Yesterday, a House Judiciary Committee that handles federal drug enforcement approved a bill that would expand research into the medical benefits of marijuana. The Medical Cannabis Research Act was sponsored by Florida Republican U.S. Rep. Matt Gaetz. If the bill is voted into law, it will force Attorney General Jeff Sessions to issue a license to two cultivation facilities within the first year.
While a date for the full house vote has not yet been scheduled, the fact that the House Judiciary Committee approved it is a huge victory for cannabis reform. NCIA’s Executive Director, Aaron Smith notes that, “The experiences of the states with medical cannabis laws and the millions of patients helped by those programs have proven that cannabis is an effective medicine, but federal research has always lagged behind. This markup represents a big step toward increasing our base of knowledge about cannabis, but more importantly, it shows that Congress is willing to look at the issue fairly and scientifically.”
There was some pushback initially on the Medical Cannabis Research Act due to a clause that prevented persons with a “conviction for a felony or drug-related misdemeanor” from being involved in any of the cannabis cultivation and research efforts. This clause was vigorously debated and in the end House Judiciary Committee Chairman Bob Goodlatte agreed to oversee the revisions before the bill heads to the house floor for a vote and would "probably not object" to the removal of the drug possession convictions.
Chairman Goodlatte released a statement noting, “While there are many varying opinions on the issue of marijuana, one thing we all can agree on is that we need qualified researchers to study the science to determine if there are any potential medicinal benefits to chemicals derived from cannabis."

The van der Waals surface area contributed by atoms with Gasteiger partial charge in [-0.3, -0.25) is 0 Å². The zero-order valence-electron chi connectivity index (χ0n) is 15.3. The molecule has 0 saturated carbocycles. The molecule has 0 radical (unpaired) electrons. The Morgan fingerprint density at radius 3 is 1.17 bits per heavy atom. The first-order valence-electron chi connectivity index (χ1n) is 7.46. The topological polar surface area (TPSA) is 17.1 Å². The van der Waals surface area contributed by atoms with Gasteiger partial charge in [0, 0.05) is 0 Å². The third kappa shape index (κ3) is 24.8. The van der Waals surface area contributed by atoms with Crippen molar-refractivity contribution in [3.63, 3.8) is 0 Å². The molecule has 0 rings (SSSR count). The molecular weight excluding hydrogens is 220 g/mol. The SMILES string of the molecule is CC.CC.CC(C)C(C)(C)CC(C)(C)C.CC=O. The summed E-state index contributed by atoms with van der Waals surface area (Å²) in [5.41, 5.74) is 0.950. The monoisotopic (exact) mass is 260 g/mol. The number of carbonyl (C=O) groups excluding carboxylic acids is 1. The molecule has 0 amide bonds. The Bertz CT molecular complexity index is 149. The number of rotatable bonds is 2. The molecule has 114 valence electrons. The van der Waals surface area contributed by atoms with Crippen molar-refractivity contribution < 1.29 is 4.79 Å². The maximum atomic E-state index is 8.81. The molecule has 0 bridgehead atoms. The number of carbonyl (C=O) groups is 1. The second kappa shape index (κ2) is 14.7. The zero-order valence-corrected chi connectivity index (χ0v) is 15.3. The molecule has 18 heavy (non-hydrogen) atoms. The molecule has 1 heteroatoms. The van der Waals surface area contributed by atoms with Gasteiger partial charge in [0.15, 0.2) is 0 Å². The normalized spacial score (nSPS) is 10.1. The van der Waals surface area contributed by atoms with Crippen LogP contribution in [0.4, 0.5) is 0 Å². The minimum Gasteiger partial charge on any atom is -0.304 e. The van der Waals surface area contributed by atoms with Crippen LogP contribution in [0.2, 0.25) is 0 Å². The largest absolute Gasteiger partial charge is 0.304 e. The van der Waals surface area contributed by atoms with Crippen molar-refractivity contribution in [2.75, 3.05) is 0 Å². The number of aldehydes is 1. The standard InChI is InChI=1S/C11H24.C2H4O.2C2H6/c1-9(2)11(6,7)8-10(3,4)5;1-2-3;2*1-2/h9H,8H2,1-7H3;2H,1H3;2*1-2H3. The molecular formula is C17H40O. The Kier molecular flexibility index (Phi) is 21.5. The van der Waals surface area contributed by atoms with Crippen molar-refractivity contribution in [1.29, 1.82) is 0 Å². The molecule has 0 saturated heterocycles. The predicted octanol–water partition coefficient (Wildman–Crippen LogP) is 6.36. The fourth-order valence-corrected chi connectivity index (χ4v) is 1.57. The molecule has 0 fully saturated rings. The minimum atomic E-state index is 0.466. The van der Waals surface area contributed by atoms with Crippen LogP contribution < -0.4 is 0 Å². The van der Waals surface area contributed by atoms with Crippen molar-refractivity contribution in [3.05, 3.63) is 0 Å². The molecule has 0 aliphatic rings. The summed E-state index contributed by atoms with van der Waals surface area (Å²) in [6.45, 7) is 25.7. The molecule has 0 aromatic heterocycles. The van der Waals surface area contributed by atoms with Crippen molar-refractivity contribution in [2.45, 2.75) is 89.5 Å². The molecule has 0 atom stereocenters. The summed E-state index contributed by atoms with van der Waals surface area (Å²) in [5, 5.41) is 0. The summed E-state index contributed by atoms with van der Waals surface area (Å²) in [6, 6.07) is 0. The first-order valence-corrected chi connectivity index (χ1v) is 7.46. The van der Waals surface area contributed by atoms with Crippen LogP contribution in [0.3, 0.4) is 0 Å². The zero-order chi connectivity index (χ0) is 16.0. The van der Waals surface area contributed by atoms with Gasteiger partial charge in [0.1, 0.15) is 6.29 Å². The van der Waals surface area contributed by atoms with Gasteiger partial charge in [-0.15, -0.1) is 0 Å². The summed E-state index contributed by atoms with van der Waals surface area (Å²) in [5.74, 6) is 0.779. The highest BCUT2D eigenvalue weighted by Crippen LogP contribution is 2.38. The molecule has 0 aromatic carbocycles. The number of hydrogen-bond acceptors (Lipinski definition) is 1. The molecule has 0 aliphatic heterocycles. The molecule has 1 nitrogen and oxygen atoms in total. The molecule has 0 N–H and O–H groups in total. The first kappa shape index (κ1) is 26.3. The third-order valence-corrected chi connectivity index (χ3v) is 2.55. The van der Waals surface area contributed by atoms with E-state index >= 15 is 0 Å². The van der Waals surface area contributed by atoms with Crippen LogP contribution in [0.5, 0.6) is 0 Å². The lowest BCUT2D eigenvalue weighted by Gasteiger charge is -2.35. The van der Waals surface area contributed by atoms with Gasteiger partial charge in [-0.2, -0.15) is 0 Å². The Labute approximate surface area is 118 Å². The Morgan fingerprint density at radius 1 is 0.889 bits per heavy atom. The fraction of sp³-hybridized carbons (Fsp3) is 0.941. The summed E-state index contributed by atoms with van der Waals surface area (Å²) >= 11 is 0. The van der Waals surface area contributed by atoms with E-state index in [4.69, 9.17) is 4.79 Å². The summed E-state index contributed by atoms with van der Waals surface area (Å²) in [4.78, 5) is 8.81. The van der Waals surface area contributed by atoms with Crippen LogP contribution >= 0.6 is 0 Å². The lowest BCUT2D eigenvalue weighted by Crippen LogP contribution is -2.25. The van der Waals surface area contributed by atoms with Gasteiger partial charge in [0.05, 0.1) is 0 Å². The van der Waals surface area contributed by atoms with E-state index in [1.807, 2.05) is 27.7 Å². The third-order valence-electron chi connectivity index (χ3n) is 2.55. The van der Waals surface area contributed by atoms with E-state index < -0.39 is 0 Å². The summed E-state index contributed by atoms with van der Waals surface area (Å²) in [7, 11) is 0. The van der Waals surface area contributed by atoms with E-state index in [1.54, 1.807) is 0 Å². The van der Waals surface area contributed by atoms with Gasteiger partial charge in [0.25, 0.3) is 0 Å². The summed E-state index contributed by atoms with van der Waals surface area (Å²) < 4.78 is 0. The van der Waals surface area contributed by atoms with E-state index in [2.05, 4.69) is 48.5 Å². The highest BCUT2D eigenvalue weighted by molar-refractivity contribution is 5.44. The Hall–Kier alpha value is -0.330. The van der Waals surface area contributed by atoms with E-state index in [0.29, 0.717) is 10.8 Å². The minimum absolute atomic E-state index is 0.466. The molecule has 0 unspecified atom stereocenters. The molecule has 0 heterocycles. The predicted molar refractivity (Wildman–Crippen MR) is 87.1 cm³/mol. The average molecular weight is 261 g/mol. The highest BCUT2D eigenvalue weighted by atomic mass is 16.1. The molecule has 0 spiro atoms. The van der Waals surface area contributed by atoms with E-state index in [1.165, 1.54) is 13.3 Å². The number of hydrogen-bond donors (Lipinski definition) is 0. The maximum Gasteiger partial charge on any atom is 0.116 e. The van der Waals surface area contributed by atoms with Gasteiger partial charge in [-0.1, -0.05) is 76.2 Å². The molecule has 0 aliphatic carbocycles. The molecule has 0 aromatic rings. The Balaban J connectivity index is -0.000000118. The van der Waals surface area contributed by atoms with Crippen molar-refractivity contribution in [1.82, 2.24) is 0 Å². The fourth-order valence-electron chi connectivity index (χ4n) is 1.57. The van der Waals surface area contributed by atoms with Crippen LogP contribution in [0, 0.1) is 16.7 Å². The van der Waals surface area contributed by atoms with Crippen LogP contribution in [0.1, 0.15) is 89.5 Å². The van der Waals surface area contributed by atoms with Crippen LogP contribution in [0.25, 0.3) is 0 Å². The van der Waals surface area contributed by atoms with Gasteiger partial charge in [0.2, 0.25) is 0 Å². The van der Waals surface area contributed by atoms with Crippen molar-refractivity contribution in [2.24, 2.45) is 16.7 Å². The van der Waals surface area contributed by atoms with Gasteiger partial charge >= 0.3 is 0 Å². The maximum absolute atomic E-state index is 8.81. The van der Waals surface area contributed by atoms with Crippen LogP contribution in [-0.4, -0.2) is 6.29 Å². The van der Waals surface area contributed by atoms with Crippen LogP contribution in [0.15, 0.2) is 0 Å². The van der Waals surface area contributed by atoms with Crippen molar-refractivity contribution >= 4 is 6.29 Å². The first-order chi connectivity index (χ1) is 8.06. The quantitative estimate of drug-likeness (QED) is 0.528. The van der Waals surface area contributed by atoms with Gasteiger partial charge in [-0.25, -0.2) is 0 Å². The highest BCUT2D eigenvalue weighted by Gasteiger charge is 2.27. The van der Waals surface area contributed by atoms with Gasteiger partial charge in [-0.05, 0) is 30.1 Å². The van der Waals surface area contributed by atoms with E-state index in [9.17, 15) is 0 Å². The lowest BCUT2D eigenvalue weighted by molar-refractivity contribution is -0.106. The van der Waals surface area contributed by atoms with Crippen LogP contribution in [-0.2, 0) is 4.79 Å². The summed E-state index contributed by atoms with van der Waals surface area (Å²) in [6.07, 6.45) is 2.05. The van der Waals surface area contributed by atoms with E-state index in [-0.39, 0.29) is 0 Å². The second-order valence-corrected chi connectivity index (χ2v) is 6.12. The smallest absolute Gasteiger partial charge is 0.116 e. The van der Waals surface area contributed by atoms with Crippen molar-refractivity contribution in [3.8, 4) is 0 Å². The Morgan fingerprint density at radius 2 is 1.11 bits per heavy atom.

California House Representative Ted Lieu was in strong opposition of the Medical Cannabis Research Act as it was written but signaled that he would vote in favor as long as amendments were added to exclude drug possession convictions from being banned to work at research facilities before it reaches the floor. While the in’s and out’s of the bill are being still being ironed out, the initiative has seen growing support.
NORML has been fighting for this type of medical marijuana reform for decades and Deputy Director Paul Armentano welcomed the progress but still thinks more can be done. “While this vote marks a step forward, it must also be acknowledged that despite existing barriers to research, ample studies already exist to contradict cannabis' federal, schedule I status as a substance without medical utility, lacking acceptable safety, and possessing a high potential of abuse. More clinical research is welcome, but unfortunately science has never driven marijuana policy. If it did, the United States would already have a very different policy in place," remarked Armentano.
The fact the House Judiciary Committee approved the Medical Cannabis Research Act is historic in itself. This is only the second time a medical marijuana related measure has made it to the floor for a vote. The first was approved by the House Veterans Affairs Committee to evaluate the benefits of cannabis for military veterans.